With humour and melodrama, Sundays delves into the pivotal role friends play in establishing your sense of identity and belonging in the world. It presents the challenge of finding yourself independently from your friends: a dilemma many teens face on the brink of finishing school. Secondary to the plot is the sexual chemistry between Gabe and Lou, which sparks in Gabe a sense of hope for the future. The last line of the story is simple but profound: “I take Lou’s hand again, content for the moment with breakfast and possibilities.” 

Missing Persons – Ellie Marney

“I’ve exchanged pink dirt and leaf litter and swollen blues skies for this.”

Missing Persons explores the hardships of moving to the city when you’ve grown up with open skies, paddocks and trees. When Rachel attends her first day of high school in Melbourne, she meets quirky Mai and the strangely magnetic Mycroft. Rachel is upset about the move, but as she gets to know Mycroft, she finds moments of happiness and connection that she didn’t anticipate.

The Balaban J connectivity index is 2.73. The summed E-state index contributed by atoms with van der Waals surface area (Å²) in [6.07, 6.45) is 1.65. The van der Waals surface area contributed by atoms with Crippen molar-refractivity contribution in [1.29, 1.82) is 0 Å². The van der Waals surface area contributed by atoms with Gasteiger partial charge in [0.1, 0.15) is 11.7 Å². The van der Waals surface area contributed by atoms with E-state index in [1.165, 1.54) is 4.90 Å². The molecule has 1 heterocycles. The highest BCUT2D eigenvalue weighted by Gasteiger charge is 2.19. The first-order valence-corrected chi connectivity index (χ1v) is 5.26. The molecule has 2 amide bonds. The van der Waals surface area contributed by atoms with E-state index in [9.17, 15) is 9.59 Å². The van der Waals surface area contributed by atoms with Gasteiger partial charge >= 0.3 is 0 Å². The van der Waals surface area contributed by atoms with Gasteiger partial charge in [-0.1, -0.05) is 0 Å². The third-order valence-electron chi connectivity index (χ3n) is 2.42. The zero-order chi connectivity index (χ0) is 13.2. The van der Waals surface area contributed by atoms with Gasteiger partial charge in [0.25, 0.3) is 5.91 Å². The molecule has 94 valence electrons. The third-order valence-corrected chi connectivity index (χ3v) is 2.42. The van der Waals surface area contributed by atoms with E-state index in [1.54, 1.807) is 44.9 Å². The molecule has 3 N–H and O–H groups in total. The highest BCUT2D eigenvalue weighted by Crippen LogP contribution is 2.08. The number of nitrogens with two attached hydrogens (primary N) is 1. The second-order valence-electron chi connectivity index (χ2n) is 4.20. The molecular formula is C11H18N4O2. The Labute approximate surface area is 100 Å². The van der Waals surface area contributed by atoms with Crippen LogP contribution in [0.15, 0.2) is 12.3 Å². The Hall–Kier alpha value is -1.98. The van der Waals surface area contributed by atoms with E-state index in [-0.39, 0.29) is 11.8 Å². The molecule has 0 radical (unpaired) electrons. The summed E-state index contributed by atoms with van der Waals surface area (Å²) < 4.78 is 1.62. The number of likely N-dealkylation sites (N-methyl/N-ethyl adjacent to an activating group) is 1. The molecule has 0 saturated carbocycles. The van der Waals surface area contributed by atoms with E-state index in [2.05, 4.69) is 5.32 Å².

In this familiar country-kid, big-city scenario, Ellie Marney captures the cobbled alleyways, secret cafes and tramways of Melbourne with an authentic style. Yet through Rachel’s eyes, these sights and sounds are jarring and overwhelming: “…there’s no space to move, and I can’t see the sky, and everything gets this pickled-in-aspic feeling.”